Price said she believes that because of the current budget situation, the city shouldn’t advertise in any niche publications because it is too expensive. But, she added, if the city advertises in any publication targeting a specific readership, the city should advertise in all such publications, including the LGBT press.

Both candidates said that when it comes to employment ads, the city should advertise wherever necessary to attract the most qualified applicants.

Price and Lane both said that if confronted with a Texas law nullifying LGBT protections and benefits enacted at the city level, they would consult with attorneys to find ways around the prohibition.

Lane said the first thing he would do would be call gay attorney Jon Nelson to help find away to fight such a law.

“I’d hope the Texas Legislature wouldn’t be that stupid,” Lane said, but after pausing, he added, “I take that back. They might be. I’d do everything I knew to do to get out of that.”

Price, chuckling at Lane’s remark, said, “I would hope that the people of Texas would rise up against such a law. I would consult with attorneys to see if we couldn’t get around it.”

The candidates agreed that current diversity training on LGBT issues mandated for all city employees should continue, and both said they would attend such classes if elected as mayor, even though elected officials are not required to attend.

The two took different tacks, however, in answering a question on whether city health benefits should cover gender reassignment surgery for transgender employees.

Lane said that although he has studied the issue a bit, he still doesn’t completely understand all the specifics. He did note, however, that “a very smart lawyer” had recently compared gender variance issues to post traumatic stress syndrome, saying that when Vietnam veterans first began complaining of PTSD, no one took those complaints seriously because no one understood the syndrome. Now, however, such diagnoses are more common and better understood, and no one questions the necessity of treatment.

Similarly, few people really understand transsexualism now, but there will come a day when people do understand the necessity of such treatments, Lane continued.

Price, too, said that while she needs to study the issue further, for her the question of whether city health benefits should cover such treatments comes down to a question of “fiscal responsibility.” She said she expects city staff currently studying the issue to “have a recommendation shortly.”

Price noted that when her daughter underwent fertility treatments to have a child, her insurance considered the procedures to be elective and did not cover the costs.

Some LGBT advocates in Fort Worth have been critical of the city’s police and firefighters associations for not playing a more active role in trying to secure pension benefits for LGBT officers and firefighters and their domestic partners.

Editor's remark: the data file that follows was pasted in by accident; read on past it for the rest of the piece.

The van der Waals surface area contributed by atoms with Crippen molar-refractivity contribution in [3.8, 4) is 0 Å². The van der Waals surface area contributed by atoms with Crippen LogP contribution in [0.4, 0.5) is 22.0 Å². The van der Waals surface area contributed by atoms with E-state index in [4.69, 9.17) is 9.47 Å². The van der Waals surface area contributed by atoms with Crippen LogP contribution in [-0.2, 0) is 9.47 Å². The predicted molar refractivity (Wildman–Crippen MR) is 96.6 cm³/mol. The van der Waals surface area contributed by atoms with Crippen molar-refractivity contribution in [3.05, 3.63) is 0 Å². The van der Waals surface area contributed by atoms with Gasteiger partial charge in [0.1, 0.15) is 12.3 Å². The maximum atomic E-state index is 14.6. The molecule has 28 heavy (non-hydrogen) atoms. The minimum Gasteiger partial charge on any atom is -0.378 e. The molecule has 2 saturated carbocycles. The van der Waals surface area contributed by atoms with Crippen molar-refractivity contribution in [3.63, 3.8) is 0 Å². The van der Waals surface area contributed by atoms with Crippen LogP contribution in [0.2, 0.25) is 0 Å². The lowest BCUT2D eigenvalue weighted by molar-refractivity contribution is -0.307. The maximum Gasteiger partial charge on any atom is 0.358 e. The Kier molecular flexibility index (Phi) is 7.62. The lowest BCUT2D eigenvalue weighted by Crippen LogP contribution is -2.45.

When Lane was questioned Wednesday night about his ties to those associations, he offered a lengthy explanation of how pension negotiations work, saying that the process allowed no undue influence, regardless of the fact that those associations have endorsed him and contributed heavily to his mayoral campaign.

He also said that it would be no more difficult for him to negotiate with the associations on pension issues than it would be for Price to deal with Chesapeake Energy on issues of oil and gas drilling in the city. Chesapeake has endorsed Price in the race.

Price, however, noted that the police and firefighter associations never spoke to other candidates before endorsing Lane, whereas Chesapeake interviewed all five of the candidates. And, she added, while the police and firefighter associations had donated heavily to Lane’s campaign, Chesapeake has never made donations to her campaign.

Price, for her part, has come under fire from some in the LGBT community for her ties to the Republican Party. She said Wednesday night that while she “makes no bones” about being a conservative Republican, she supports fairness and equality for everyone and has been endorsed by Republicans and Democrats alike. And, she added, partisan politics have no place in city elections. “If we start getting into partisan politics in our city races and in running our city, we’re going to end up with the same kind of mess we have now in Austin and Washington, D.C.,” Price said.

Much of the LGBT community’s current active role in city politics began after the June, 2009, raid on the Rainbow Lounge by Fort Worth police officers and agents with the Texas Alcoholic Beverage Commission. Both Price and Lane agreed that the raid never should have happened in the first place.

“There’s just no excuse for what happened that night at the Rainbow Lounge,” Lane said, adding, “Isn’t it a shame that it took something like that for educated people to be willing to sit down and talk about these issues?”

Price said the raid was “an extremely unfortunate incident,” but added that it served as a catalyst for change and that the city has “made tremendous strides forward” since.

“I hope that in 10 years, our children and our grandchildren will look back at this and wonder how something like the raid could have happened, and why we had so many problems” with equal treatment for everyone, Price said.

The runoff that will determine whether Price or Lane will succeed Mike Moncrief as mayor of Fort Worth is June 18. Early voting begins Monday, June 6.